In East West and Central Africa, only 40% of those needing HIV treatment are receiving it. This means that for many, a HIV diagnosis equals death due to financial and socio-cultural barriers, weak and inadequate health care systems and widespread stigma and discrimination. In a time when leaders on the global stage trumpet the possibility of the end of AIDS, this statistic shows us the stark reality.  We have the scientific and medical know how to end AIDS, but this cannot be realized whilst universal treatment remains a distant goal. At risk populations, including youth, women, men who have sex with men (MSM), commercial sex workers (CSWs), and People who use Drugs (PUDs) are denied access and information to HIV prevention and treatment services due to legal and socio-cultural barriers which force them underground and isolated from health care services.

The ITPC Small Grant Making program is one of the largest community-driven funding mechanisms for HIV. In East, West and Central Africa more than US$5 million in small grants has been awarded to 250 community organizations providing HIV treatment access, literacy and advocacy. The video provides a snapshot of peer-based prevention and treatment programs, where People Living with HIV (PLHIV) and affected communities are given advice and support on leading full, productive, enriching lives and empowered to passing on their knowledge and experiences.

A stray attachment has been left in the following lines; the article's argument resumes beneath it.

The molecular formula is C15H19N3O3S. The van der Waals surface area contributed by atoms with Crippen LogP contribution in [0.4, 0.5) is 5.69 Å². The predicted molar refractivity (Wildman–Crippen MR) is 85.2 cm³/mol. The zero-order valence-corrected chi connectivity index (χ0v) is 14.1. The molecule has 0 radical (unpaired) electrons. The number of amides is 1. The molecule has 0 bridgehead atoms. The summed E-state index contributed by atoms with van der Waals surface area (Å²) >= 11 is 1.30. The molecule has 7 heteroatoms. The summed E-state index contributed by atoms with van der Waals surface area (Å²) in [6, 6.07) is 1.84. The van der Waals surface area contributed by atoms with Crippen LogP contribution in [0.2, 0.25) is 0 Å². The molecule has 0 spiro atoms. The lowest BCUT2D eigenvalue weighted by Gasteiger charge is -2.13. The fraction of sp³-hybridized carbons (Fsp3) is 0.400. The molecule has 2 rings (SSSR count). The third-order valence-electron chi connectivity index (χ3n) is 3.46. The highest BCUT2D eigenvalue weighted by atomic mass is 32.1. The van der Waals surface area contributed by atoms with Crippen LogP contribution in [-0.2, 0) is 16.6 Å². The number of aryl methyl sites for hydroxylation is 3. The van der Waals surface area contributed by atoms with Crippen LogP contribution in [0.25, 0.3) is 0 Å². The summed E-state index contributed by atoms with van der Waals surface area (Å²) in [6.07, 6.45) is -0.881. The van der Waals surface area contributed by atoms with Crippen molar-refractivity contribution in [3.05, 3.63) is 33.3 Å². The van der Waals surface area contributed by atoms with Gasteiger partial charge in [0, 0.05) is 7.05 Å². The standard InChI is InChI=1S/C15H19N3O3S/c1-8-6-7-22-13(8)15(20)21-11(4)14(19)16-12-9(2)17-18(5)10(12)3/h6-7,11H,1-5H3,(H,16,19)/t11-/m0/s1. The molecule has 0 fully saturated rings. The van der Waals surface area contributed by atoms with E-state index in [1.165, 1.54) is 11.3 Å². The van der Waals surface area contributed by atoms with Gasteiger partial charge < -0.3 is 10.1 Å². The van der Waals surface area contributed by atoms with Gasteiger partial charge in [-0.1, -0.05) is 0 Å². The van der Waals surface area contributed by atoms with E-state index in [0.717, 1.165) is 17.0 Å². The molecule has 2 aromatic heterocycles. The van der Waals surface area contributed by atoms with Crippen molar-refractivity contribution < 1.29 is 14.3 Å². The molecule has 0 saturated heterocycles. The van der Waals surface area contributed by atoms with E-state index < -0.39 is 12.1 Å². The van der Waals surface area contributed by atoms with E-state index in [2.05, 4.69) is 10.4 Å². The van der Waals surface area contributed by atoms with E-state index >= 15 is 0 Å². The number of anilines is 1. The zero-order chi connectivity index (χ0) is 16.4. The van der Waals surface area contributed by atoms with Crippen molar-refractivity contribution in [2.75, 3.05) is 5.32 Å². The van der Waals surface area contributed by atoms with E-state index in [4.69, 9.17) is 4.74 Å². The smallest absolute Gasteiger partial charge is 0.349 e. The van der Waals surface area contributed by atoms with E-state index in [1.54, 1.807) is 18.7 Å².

Community based organizations are best suited to serve the needs of their people, and address the barriers that impede access to universal treatment and HIV prevention services. For the ‘invisible populations’ that fall through the cracks, these organizations are critical for survival. It is only by investing in communities that we can begin to envision the end of AIDS.

Sylvere B. Bukiki ITPC Regional Director, West Africa says that by using small grants, big things are able to be accomplished. Until we come to a time when the Alma Mata declaration of ‘health for all’ is enshrined in national law and effective implementation mechanisms are enforced, the all-important work of community-based organizations is critical to saving and improving lives.

To keep up-to-date with the work of ITPC network members, join their mailing list at http://www.itpcglobal.org/it or follow them on Facebook or Twitter.